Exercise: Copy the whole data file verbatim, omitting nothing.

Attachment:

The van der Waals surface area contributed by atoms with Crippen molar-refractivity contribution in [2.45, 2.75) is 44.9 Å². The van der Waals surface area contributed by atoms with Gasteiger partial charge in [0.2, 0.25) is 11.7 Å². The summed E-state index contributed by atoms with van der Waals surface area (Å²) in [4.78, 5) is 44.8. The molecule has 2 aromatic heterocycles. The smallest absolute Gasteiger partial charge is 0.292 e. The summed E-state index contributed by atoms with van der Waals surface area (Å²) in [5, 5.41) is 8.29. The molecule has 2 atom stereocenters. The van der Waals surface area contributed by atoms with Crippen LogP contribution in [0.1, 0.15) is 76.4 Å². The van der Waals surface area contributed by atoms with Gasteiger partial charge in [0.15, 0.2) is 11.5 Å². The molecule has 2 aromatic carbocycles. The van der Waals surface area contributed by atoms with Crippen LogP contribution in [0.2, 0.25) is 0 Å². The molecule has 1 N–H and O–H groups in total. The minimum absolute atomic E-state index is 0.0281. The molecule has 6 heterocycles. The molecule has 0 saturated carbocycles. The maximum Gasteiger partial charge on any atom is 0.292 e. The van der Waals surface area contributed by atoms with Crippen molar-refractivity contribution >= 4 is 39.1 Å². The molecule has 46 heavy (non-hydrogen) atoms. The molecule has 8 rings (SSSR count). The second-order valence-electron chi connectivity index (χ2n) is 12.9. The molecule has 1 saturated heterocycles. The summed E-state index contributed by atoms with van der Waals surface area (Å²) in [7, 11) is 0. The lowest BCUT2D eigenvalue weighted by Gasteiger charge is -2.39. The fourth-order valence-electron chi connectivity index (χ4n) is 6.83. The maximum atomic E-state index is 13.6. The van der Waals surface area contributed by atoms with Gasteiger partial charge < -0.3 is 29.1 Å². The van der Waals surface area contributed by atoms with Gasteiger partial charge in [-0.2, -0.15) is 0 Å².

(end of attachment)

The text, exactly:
The van der Waals surface area contributed by atoms with Crippen molar-refractivity contribution in [2.45, 2.75) is 44.9 Å². The van der Waals surface area contributed by atoms with Gasteiger partial charge in [0.2, 0.25) is 11.7 Å². The summed E-state index contributed by atoms with van der Waals surface area (Å²) in [4.78, 5) is 44.8. The molecule has 2 aromatic heterocycles. The smallest absolute Gasteiger partial charge is 0.292 e. The summed E-state index contributed by atoms with van der Waals surface area (Å²) in [5, 5.41) is 8.29. The molecule has 2 atom stereocenters. The van der Waals surface area contributed by atoms with Crippen LogP contribution in [0.1, 0.15) is 76.4 Å². The van der Waals surface area contributed by atoms with Gasteiger partial charge in [0.15, 0.2) is 11.5 Å². The molecule has 2 aromatic carbocycles. The van der Waals surface area contributed by atoms with Crippen LogP contribution in [0.2, 0.25) is 0 Å². The molecule has 1 N–H and O–H groups in total. The minimum absolute atomic E-state index is 0.0281. The molecule has 6 heterocycles. The molecule has 0 saturated carbocycles. The maximum Gasteiger partial charge on any atom is 0.292 e. The van der Waals surface area contributed by atoms with Crippen molar-refractivity contribution >= 4 is 39.1 Å². The molecule has 46 heavy (non-hydrogen) atoms. The molecule has 8 rings (SSSR count). The second-order valence-electron chi connectivity index (χ2n) is 12.9. The molecule has 1 saturated heterocycles. The summed E-state index contributed by atoms with van der Waals surface area (Å²) in [7, 11) is 0. The lowest BCUT2D eigenvalue weighted by Gasteiger charge is -2.39. The fourth-order valence-electron chi connectivity index (χ4n) is 6.83. The maximum atomic E-state index is 13.6. The van der Waals surface area contributed by atoms with Gasteiger partial charge < -0.3 is 29.1 Å². The van der Waals surface area contributed by atoms with Gasteiger partial charge in [-0.2, -0.15) is 0 Å².